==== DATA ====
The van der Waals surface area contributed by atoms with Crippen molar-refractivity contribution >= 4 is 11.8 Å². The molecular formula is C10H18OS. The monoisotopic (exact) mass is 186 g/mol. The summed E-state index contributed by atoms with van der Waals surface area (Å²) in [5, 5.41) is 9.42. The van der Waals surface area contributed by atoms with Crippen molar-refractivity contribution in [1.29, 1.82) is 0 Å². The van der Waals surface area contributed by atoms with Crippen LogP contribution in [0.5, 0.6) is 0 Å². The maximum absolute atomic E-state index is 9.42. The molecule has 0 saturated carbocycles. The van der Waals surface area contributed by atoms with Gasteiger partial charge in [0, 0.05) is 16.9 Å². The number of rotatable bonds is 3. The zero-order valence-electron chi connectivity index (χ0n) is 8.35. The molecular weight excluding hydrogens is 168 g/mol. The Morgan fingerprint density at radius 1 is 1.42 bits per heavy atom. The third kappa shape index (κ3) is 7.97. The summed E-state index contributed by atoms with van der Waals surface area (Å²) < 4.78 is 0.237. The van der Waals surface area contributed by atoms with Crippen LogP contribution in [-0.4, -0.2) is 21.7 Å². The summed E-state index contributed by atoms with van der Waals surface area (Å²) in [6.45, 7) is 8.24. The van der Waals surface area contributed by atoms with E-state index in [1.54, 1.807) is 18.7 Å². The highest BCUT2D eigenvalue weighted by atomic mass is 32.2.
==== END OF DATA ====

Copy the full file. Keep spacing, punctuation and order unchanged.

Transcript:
The van der Waals surface area contributed by atoms with Crippen molar-refractivity contribution >= 4 is 11.8 Å². The molecular formula is C10H18OS. The monoisotopic (exact) mass is 186 g/mol. The summed E-state index contributed by atoms with van der Waals surface area (Å²) in [5, 5.41) is 9.42. The van der Waals surface area contributed by atoms with Crippen molar-refractivity contribution in [1.29, 1.82) is 0 Å². The van der Waals surface area contributed by atoms with Crippen LogP contribution in [0.5, 0.6) is 0 Å². The maximum absolute atomic E-state index is 9.42. The molecule has 0 saturated carbocycles. The van der Waals surface area contributed by atoms with Gasteiger partial charge in [0, 0.05) is 16.9 Å². The number of rotatable bonds is 3. The zero-order valence-electron chi connectivity index (χ0n) is 8.35. The molecular weight excluding hydrogens is 168 g/mol. The Morgan fingerprint density at radius 1 is 1.42 bits per heavy atom. The third kappa shape index (κ3) is 7.97. The summed E-state index contributed by atoms with van der Waals surface area (Å²) < 4.78 is 0.237. The van der Waals surface area contributed by atoms with Crippen LogP contribution in [-0.4, -0.2) is 21.7 Å². The summed E-state index contributed by atoms with van der Waals surface area (Å²) in [6.45, 7) is 8.24. The van der Waals surface area contributed by atoms with E-state index in [1.54, 1.807) is 18.7 Å². The highest BCUT2D eigenvalue weighted by atomic mass is 32.2.